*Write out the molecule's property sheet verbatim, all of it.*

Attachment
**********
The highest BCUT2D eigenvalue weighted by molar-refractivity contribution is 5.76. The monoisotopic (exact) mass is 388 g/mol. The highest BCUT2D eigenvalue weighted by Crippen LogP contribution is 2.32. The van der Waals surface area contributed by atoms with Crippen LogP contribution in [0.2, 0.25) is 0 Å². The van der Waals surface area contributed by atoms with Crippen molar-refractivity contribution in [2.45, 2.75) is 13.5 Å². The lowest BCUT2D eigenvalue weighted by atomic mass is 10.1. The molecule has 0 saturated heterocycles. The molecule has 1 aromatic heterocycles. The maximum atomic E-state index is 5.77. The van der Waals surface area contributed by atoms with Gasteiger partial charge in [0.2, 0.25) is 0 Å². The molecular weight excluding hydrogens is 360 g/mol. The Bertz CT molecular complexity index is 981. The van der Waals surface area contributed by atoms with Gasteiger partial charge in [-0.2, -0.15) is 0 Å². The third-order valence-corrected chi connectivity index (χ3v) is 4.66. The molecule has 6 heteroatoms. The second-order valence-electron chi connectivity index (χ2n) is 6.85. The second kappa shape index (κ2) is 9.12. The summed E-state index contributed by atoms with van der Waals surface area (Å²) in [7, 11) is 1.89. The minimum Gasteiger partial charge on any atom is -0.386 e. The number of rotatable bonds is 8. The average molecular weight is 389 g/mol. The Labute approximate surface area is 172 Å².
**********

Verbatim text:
The highest BCUT2D eigenvalue weighted by molar-refractivity contribution is 5.76. The monoisotopic (exact) mass is 388 g/mol. The highest BCUT2D eigenvalue weighted by Crippen LogP contribution is 2.32. The van der Waals surface area contributed by atoms with Crippen LogP contribution in [0.2, 0.25) is 0 Å². The van der Waals surface area contributed by atoms with Crippen molar-refractivity contribution in [2.45, 2.75) is 13.5 Å². The lowest BCUT2D eigenvalue weighted by atomic mass is 10.1. The molecule has 0 saturated heterocycles. The molecule has 1 aromatic heterocycles. The maximum atomic E-state index is 5.77. The van der Waals surface area contributed by atoms with Gasteiger partial charge in [0.2, 0.25) is 0 Å². The molecular weight excluding hydrogens is 360 g/mol. The Bertz CT molecular complexity index is 981. The van der Waals surface area contributed by atoms with Gasteiger partial charge in [-0.2, -0.15) is 0 Å². The third-order valence-corrected chi connectivity index (χ3v) is 4.66. The molecule has 6 heteroatoms. The second-order valence-electron chi connectivity index (χ2n) is 6.85. The second kappa shape index (κ2) is 9.12. The summed E-state index contributed by atoms with van der Waals surface area (Å²) in [7, 11) is 1.89. The minimum Gasteiger partial charge on any atom is -0.386 e. The number of rotatable bonds is 8. The average molecular weight is 389 g/mol. The Labute approximate surface area is 172 Å².